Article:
17. A process for integrating an internal clock signal with a number of functional commands in an integrated circuit device comprising:
providing an external clock signal to said device;
buffering said external clock signal to provide an internal clock signal having n gate delays;
delaying said internal clock signal to provide an internal reset signal having (n+an odd number) additional gate delays; and
utilizing said internal clock and reset signals in conjunction with a selected one of a number of enable signals to cause a corresponding one of said number of functional commands to transition to a first signal level thereof when said internal clock and reset signals are both in a first state thereof and to transition to a second signal level thereof when said reset signal transitions to a second state thereof.
18. The process of claim 17 wherein said step of providing an external clock signal is carried out by the step of:
supplying said external clock signal with any given duty cycle.
19. The process of claim 17 wherein said step of buffering said external clock signal is carried out by means of a clock buffer having no more than two series coupled amplification stages.
20. The process of claim 17 wherein said step of delaying said internal clock signal is carried out by means of a reset circuit having an odd number of series coupled inverting amplification stages.
21. The process of claim 17 wherein said step of utilizing said internal clock and reset signals comprises the steps of:
firstly transitioning a selected one of said functional commands to said first signal level thereof upon said internal clock signal transitioning to said first state thereof; and
secondly transitioning said selected one of said functional commands to said second signal level thereof upon said reset signal transitioning to said second state thereof.
22. The process of claim 17 wherein said functional commands are alternatively enablable.
23. A process for implementing functional commands in an integrated circuit device comprising:
supplying an external clock signal to said integrated circuit device;
buffering said external clock signal to provide a buffered clock signal;
deriving a delayed clock signal corresponding to said buffered clock signal;
combining said buffered clock signal and said delayed clock signal to provide a clock command signal having a first state thereof initiated on a selected transition of said buffered clock signal and having a second state thereof initiated on an opposite transition of said delayed clock signal; and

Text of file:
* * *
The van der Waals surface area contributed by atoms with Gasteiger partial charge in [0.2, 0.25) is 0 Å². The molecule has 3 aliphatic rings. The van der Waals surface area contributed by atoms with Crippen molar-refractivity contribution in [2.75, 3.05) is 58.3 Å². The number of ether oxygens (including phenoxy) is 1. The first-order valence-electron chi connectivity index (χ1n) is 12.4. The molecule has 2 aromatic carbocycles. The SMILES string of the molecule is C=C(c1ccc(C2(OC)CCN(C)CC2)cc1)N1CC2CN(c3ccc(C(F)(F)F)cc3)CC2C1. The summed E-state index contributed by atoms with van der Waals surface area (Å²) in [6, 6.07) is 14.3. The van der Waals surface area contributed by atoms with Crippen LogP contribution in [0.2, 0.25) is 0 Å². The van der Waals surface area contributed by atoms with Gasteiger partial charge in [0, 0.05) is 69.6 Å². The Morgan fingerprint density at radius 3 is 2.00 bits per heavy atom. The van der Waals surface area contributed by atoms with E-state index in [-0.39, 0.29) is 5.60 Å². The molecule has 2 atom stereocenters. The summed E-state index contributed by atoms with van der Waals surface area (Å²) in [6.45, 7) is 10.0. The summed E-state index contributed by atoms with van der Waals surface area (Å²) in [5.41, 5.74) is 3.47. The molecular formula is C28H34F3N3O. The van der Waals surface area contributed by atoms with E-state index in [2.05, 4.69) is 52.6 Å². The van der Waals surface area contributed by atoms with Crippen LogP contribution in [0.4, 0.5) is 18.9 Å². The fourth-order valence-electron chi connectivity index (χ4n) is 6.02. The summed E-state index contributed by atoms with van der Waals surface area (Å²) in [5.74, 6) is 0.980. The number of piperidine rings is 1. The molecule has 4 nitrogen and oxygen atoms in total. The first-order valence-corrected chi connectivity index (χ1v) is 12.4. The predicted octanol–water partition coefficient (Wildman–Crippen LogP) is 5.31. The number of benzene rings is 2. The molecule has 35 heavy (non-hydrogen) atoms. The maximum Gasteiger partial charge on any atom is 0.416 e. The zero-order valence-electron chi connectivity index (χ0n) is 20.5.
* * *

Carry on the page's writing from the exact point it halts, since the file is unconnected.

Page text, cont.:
routing said clock command signal to command executing portions of said integrated circuit device in lieu of said buffered clock signal.
Description
BACKGROUND OF THE INVENTION

The present invention relates, in general, to the field of integrated circuit (“IC”) devices. More particularly, the present invention relates to a technique for integrating the internal clock signal and functional commands in IC devices utilizing an externally supplied clock signal and requiring a positive set-up time to discern and/or execute commands. The technique of the present invention is especially advantageous when implemented in conjunction with memory ICs, including synchronous dynamic random access memory (“SDRAM”) devices.

In many integrated circuit devices utilizing an externally supplied clocking signal, a relatively large clock buffer is typically utilized to amplify, or “buffer”, the signal to then drive a derivative internal clock signal which is routed to various of the IC's command executing portions. Commands directing the IC to then execute a specific function are then compared against the internal clock signal and executed if the resultant logic is correct. This is an inherently slow process inasmuch as the clock must first be “buffered up” (i.e. amplified) in order to drive the relatively large capacitance of the on-chip clock network with more speed reducing gate delays being added in ultimately deciding which commands to execute.

SUMMARY OF THE INVENTION

The technique of the present invention is of especial utility in achieving overall faster device speed by integrating the clock signal with the various executable commands to an IC device as soon as possible to create a parallel set of clock command signals. In this way, the clock signal itself is integrated with the commands eliminating the necessity of providing a “main clock” signal routed internally throughout the chip. As a consequence, all of the commands generated in this way are, in fact, clock signals as well. That is, they each have the same rising (or falling) edge time, duty cycle and duration as that previously provided by a typically generated internal clock function.

Importantly, generating the commands early and integrating them with the clock signal itself results in a much decreased loading on the device internal clock line where, typically, only one command can be generated on a given cycle. Consequently, the integration of the clock and command signals shares as much drive power as possible between the commands resulting in substantial integrated circuit die area and device power savings.